Sherri smells, Terri smells Stinky all the way Stink stink stink, st-stink stink stink One horse open sleigh
It really was 20km of uninteresting road walk, although I spotted Yan going the other way by Takahue hall. He said that he realised he had a very sore throat when he had already started his ascent into the upcoming Raetea Forest and so was walking back to Kaitaia. I hope he hitched and got a ride.
I soon saw this sign which I knew was coming because I had seen it on facebook:
So I went on the 1.5km like it said. Here’s the campground:
I saw a spade and wondered what it was for. It had “toilet” written on it. Nice.
At least it had a nice table with a nice view. However, the rain came and went while I was eating my lunch here every few minutes, which was so annoying after it had been sunny all morning.
I was originally planning to camp here but since i already got wet and since it was only 1.30pm I decided that I’d just stay for a break and continue on. I paid only a $2.50 donation since I only used their table and a little of their water (they had set up a tap).
I knew there was another campground at the summit. I knew that the summit was 6 km away but it was also up 744m in altitude. I also knew of the mud and the steepness. I hoped 4 hours would be enough time. But i had a light and full charge on my battery pack so no worries.
The path started out easy enough. I’m fairly sure it doubled as a road.
There was an eco-village up there, whatever that is!
There was a stream at one point. I’m happy I was in my crocs. No socks to get wet! I had been in my crocs all the way from Kaitaia because my feet had been hurting in the morning. I had walked 20km in them and they were awesome. In the last few days there were a few times where I wished I had brought jandals instead, but today I know the crocs were the right decision.
Soon there was a big orange triangle at a junction, so i went that way.
Well that is when the fun started. Did I say fun? I meant mud. Lots of mud! I had to take the crocs off here and switch to my trail runners.
I had heard the mud was knee deep in places, but I didn’t encounter that today. I felt lucky.
It was a very hard slog up the hill though. There were little orange triangles relatively frequently but near summit they became very hard to find and path was not clear.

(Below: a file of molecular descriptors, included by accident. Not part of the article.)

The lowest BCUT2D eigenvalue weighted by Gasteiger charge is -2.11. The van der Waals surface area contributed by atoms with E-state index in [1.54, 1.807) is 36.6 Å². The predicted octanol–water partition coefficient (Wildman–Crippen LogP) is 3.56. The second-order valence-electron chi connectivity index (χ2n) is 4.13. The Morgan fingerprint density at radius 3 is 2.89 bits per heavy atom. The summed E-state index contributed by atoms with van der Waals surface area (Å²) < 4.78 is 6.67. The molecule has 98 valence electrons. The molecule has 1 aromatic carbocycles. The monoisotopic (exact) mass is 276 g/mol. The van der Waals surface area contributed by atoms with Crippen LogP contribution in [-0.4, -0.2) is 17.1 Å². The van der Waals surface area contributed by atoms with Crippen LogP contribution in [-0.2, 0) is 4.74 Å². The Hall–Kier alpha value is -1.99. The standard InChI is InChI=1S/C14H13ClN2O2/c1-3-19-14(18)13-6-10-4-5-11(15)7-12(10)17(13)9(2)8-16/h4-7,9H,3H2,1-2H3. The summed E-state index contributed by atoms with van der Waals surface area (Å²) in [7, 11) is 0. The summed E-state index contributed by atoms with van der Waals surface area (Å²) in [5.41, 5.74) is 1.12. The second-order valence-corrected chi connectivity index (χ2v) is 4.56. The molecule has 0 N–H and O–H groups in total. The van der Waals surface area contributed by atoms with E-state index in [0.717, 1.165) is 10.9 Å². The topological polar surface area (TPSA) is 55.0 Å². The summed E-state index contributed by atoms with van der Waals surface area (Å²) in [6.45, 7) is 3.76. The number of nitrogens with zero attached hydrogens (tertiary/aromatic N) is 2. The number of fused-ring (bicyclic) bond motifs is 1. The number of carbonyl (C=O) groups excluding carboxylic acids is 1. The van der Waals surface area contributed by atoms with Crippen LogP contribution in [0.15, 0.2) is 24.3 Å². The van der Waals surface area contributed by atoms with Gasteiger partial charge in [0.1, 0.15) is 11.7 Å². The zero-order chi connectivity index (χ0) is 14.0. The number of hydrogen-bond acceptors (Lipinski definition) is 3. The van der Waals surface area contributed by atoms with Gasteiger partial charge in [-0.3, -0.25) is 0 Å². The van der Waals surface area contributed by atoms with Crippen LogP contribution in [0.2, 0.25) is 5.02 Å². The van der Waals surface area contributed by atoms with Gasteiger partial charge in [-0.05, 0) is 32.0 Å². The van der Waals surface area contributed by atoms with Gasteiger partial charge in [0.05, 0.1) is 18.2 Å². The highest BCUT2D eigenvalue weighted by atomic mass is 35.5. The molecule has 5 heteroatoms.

I started to get a bit delirious. I went around a corner and thought this was someone waiting for me.
Here is me trying to put on a happy face.
This was the track at one point. Not very well maintained. And still super muddy.
By 6.30pm It was getting quite late and I considered setting up camp in the middle of the forest. You could see a few little spots along the way where people had done that – there were a few flat patches just big enough for a tent. But soon I came to an intersection where a sign had been knocked down so I didn’t know what it said, but luckily the map showed that the “Raetea Peak Camp Site” was right there. Good thing too as it was almost 7pm and slowly getting dark.
Truthfully I may have overdone it. 9 hrs total of walking with such an ascent. For my Waikato friends that is like walking from Te Awamutu to Hamilton and then climbing Mt. Pirongia after a storm. The rest day helped yesterday though.
I found a radio transmitter at the summit, by the camp site, at least that’s what I think it is.
Someone had been nice enough to leave its door unlocked so I had a nice place to put my stuff out of the rain, and to not track dirt into my tent. Not big enough to sleep in, sadly. And besides I was worried the door might close and then lock and I’d be stuck inside.
You couldn’t see a lot because it was so misty, but I took this photo earlier.
Because it was such a long day of walking, all I did was just walk, set up the tent, eat, and sleep. But that’s good in a way. I covered a lot of distance. I’m not sure I’d recommend walking all the way from Kaitaia to here though like I did, unless you leave early and are at least a bit fit. It’s a long day.
Because it was late and cold and windy, I cooked from inside the tent for the first time.
As well as being grateful for my crocs earlier, I was also grateful for my trail runners and walking poles in the mud. How anybody can get up here without walking poles I’ve got no idea.
I was feeling surprisingly good… but I’m gonna be sore tomorrow. It was steep. I hope I can do the remaining 11km to get out tomorrow. I’m not looking forward to it.